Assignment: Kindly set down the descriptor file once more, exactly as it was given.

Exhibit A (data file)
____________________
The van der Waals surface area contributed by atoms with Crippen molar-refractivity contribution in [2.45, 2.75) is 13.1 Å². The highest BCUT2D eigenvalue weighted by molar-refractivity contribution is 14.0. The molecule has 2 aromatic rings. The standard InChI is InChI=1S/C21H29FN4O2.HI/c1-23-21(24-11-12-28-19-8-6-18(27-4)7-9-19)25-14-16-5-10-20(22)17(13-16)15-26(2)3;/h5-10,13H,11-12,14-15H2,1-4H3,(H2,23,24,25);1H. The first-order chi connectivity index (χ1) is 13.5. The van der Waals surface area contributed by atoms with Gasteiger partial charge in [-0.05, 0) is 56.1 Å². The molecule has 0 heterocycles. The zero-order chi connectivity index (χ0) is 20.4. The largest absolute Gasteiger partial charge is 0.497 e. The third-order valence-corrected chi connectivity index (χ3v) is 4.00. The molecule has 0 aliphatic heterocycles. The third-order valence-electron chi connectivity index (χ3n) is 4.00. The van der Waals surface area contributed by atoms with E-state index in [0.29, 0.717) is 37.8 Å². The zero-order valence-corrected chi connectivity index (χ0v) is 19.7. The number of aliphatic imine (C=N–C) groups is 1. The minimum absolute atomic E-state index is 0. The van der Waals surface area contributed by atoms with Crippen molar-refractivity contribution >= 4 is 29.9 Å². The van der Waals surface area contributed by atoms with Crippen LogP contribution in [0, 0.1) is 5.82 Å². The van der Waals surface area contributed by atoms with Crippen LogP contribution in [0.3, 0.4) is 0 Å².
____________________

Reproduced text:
The van der Waals surface area contributed by atoms with Crippen molar-refractivity contribution in [2.45, 2.75) is 13.1 Å². The highest BCUT2D eigenvalue weighted by molar-refractivity contribution is 14.0. The molecule has 2 aromatic rings. The standard InChI is InChI=1S/C21H29FN4O2.HI/c1-23-21(24-11-12-28-19-8-6-18(27-4)7-9-19)25-14-16-5-10-20(22)17(13-16)15-26(2)3;/h5-10,13H,11-12,14-15H2,1-4H3,(H2,23,24,25);1H. The first-order chi connectivity index (χ1) is 13.5. The van der Waals surface area contributed by atoms with Gasteiger partial charge in [-0.05, 0) is 56.1 Å². The molecule has 0 heterocycles. The zero-order chi connectivity index (χ0) is 20.4. The largest absolute Gasteiger partial charge is 0.497 e. The third-order valence-corrected chi connectivity index (χ3v) is 4.00. The molecule has 0 aliphatic heterocycles. The third-order valence-electron chi connectivity index (χ3n) is 4.00. The van der Waals surface area contributed by atoms with E-state index in [0.29, 0.717) is 37.8 Å². The zero-order valence-corrected chi connectivity index (χ0v) is 19.7. The number of aliphatic imine (C=N–C) groups is 1. The minimum absolute atomic E-state index is 0. The van der Waals surface area contributed by atoms with Crippen molar-refractivity contribution >= 4 is 29.9 Å². The van der Waals surface area contributed by atoms with Crippen LogP contribution in [0, 0.1) is 5.82 Å². The van der Waals surface area contributed by atoms with Crippen LogP contribution in [0.3, 0.4) is 0 Å².